Tuesday 8th Nov 2016
Ezra Miller talks to the Pottermore Correspondent about growing up as a Harry Potter superfan.
Ezra Miller walks across the café, towards me. He’s wearing a bright yellow T-shirt under a hooded maroon tartan blazer and jeans. The severe haircut he’s had since becoming Credence has started to grow out – almost, by the sounds of it, by sheer force of will.
Ezra sits down across from me at the long wooden table. He doesn’t touch the piping-hot tea he holds in a polystyrene cup while we talk. Who has time to pause for tea when we’ve got so much to cover? Life, death, magic, heroes, summer school, family, love, beatboxing and whether acting is a metaphor for human existence. That’s just what happens when you mention Harry Potter to Ezra Miller: things get deep.
Ezra was seven years old when he started reading Harry Potter, and it’s had an indelible effect on his life ever since.
‘I’d gone away to camp before I was ready. My sister had gone and I insisted on going too,’ he says. ‘I was homesick in that way that inhabits your whole being. As if your body knows you need to be close to a parent and I wasn’t. I was alone.
‘But I had Harry Potter: this boy who knew what it truly was to be alone. He kept me company. I’ve listened to the audiobooks 100 times – at least 100 times. I read the books and cried; I listened to the audiobooks and cried; I watched the movies and cried. But I kept listening. I was 17 years old when we got to the end of Harry Potter. I had them on repeat all those years of my life.’
So, I venture, you could say that Stephen Fry narrating J.K. Rowling’s work was the soundtrack to your early life?
‘Soundtrack is one of way of putting it,’ he says earnestly. ‘Scripture is another. I was raised secular but Harry Potter was spiritual to me. I mean, there you are as a kid, wondering how you will possibly understand mortality and life, and then you get this script for it. Here are three young people responsible for all that, and fighting to keep what’s good in the world against a force so dark.’
In a way, that’s what Ezra does too. You should see him on set; he exudes joy wherever he goes. When he filmed a scene with Colin Farrell, extras raved to me about Ezra’s presence between takes. The way he talks to them, makes funny faces in their direction right before the camera rolls and beatboxes...
‘Ah, the beatboxing,' he sighs. ‘We have a lot of time on set and we spend hours in our trailers, hours between takes. There’s so much time for us. But if you’re an electrician then you’re working the whole time. You’re doing 12-hour days on your feet. I’ve seen sparks [lighting technicians] eating lunch standing up while they’re trying to get something rigged. And it’s the same thing with the background performers: sometimes they’re standing outside for hours and hours at a time in the cold.’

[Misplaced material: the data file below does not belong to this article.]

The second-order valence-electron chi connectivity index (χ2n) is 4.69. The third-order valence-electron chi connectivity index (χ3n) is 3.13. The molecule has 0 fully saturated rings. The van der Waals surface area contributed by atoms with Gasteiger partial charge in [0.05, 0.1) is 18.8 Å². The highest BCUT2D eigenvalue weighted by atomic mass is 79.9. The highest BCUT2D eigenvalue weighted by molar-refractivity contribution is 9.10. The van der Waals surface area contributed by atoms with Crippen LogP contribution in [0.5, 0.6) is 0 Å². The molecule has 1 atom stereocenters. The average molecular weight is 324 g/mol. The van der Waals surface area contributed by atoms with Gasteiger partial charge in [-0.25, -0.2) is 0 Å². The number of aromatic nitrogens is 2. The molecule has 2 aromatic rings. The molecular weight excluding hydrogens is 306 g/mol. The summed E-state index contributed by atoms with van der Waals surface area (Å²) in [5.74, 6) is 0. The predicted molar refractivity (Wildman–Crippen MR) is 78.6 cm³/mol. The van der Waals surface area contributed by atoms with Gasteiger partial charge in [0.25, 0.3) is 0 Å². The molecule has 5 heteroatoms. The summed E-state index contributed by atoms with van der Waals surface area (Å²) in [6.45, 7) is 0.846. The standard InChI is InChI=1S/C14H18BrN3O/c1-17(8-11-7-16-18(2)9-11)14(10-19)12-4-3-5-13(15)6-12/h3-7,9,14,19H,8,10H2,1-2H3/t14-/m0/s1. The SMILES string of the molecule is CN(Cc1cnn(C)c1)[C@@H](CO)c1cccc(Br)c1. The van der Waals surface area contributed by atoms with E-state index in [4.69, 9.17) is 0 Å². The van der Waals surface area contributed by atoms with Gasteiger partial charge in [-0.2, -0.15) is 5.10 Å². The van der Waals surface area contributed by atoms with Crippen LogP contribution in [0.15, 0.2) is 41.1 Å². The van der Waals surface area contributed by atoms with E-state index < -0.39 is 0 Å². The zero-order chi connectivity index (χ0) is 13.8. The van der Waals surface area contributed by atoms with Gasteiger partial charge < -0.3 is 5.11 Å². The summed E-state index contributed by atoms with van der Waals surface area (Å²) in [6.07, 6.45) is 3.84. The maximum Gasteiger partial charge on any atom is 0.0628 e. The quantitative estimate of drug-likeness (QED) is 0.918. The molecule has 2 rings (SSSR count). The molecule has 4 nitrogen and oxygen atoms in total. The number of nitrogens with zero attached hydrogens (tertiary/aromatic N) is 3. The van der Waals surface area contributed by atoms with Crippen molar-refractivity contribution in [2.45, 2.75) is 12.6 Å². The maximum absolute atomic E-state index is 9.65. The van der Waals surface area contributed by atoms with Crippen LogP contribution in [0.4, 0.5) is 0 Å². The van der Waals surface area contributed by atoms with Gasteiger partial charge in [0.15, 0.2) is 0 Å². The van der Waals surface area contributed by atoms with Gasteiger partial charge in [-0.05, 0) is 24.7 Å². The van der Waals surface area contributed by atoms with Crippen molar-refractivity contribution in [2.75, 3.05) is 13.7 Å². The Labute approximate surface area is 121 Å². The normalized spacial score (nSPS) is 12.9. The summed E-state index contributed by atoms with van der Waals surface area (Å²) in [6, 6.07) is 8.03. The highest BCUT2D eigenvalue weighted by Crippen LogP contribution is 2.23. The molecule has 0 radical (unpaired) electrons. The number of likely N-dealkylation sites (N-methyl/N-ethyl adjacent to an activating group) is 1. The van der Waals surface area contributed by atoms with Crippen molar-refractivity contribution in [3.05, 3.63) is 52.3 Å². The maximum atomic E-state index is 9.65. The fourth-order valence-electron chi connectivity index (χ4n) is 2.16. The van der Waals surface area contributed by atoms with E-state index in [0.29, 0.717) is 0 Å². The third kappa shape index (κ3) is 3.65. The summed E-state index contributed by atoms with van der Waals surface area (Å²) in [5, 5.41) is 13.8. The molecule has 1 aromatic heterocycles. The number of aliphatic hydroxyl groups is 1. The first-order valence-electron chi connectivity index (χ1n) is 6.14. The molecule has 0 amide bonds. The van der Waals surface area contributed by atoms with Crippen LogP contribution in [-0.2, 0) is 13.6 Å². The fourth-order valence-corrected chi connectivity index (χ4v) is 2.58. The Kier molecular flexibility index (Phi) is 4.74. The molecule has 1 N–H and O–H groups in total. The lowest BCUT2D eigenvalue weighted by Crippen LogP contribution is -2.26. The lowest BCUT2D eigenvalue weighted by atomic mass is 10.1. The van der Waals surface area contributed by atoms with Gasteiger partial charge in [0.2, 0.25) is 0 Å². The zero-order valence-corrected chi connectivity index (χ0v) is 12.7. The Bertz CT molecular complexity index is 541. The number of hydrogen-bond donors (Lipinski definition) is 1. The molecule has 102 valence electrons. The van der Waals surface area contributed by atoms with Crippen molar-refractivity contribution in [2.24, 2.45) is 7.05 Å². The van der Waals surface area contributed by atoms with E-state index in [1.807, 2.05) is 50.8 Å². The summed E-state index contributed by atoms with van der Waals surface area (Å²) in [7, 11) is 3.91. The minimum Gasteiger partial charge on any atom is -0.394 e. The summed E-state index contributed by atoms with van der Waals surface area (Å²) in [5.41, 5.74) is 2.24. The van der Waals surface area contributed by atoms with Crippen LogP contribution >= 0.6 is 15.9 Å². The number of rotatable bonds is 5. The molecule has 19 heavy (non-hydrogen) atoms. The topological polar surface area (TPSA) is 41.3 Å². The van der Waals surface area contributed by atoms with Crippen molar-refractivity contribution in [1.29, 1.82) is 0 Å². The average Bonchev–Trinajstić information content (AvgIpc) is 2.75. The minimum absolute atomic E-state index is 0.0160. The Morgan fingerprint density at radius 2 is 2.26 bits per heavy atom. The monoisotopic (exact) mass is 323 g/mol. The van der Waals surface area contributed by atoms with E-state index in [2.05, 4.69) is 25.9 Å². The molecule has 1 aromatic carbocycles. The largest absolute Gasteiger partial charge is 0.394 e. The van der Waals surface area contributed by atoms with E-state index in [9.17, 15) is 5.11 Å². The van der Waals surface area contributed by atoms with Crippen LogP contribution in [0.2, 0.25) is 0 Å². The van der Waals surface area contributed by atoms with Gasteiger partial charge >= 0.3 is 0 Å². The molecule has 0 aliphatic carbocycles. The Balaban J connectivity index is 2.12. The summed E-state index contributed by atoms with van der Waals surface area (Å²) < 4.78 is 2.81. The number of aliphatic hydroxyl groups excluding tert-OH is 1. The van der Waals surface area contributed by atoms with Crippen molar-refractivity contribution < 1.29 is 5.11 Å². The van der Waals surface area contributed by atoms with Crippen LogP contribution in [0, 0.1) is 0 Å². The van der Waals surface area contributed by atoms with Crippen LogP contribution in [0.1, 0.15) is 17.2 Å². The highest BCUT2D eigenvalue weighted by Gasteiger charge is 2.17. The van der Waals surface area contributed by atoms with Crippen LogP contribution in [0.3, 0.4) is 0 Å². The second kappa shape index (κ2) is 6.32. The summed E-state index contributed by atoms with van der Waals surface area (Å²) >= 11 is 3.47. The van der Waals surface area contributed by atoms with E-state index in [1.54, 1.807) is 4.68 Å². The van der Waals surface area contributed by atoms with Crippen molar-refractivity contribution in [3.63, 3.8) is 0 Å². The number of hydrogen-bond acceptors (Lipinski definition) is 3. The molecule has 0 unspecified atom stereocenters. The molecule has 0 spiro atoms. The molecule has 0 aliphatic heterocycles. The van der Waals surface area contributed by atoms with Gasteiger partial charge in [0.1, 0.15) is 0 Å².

They really do. I’ve seen them. I've been one. Background performers live and breathe movies. Ezra is the kind of actor that makes the job worth every cold moment waiting for the camera to find its place. He entertains people partly because he knows this, and partly because he is naturally and incorrigibly mischievous.
‘I don’t want to be always in character. I’d miss too much kindness and love and I want to experience all of that,’ he says. ‘Sometimes, sure, if I need to do a scene where I have to bring all of Credence’s life to it, then I’ll wake up, get dressed and come on to set in Credence’s mind. But I want to take in what’s happening. I want to notice when someone is kind to me. I think that’s part of my job: to be a morale booster. It’s part of what I do on set: to bring happiness and feel happiness, too.
‘Sometimes that even helps with a dark scene. Sometimes you have to feel that happiness to play someone who has never known what that was like.’
Ezra had to do this when playing his most prominent role to date, as Kevin in the chilling film We Need to Talk About Kevin, alongside Tilda Swinton.
‘In the past, I’ve gone so deep into a character. On Kevin, I dreamed as Kevin because I went so deep into who he was and what he did.
'Tilda Swinton said to me that if you’re truly present in a scene, it will come to you. If you concentrate, it will all be available to you: the range of emotions, the experience you need – it’s already there. I’ve remembered that and it’s true of life, too. If we’re truly here, it’s all available. We’ve got it already.’
Whatever ‘it’ is, Ezra Miller’s got it. He can’t help being a little bit magical in every gesture, even as he sticks a finger into his now-tepid tea and swirls it a little. ‘We should do a marathon chat about Harry Potter, you know? I could talk about it for hours.’
I believe him. There’s no end to Ezra’s own fandom, and that is perhaps the most endearing thing about him. He gets up from the table, we hug, and as he leaves the room, he yells, without needing an answer, ‘What did you think of the Weird Sisters’ third album?’
As only Ezra would.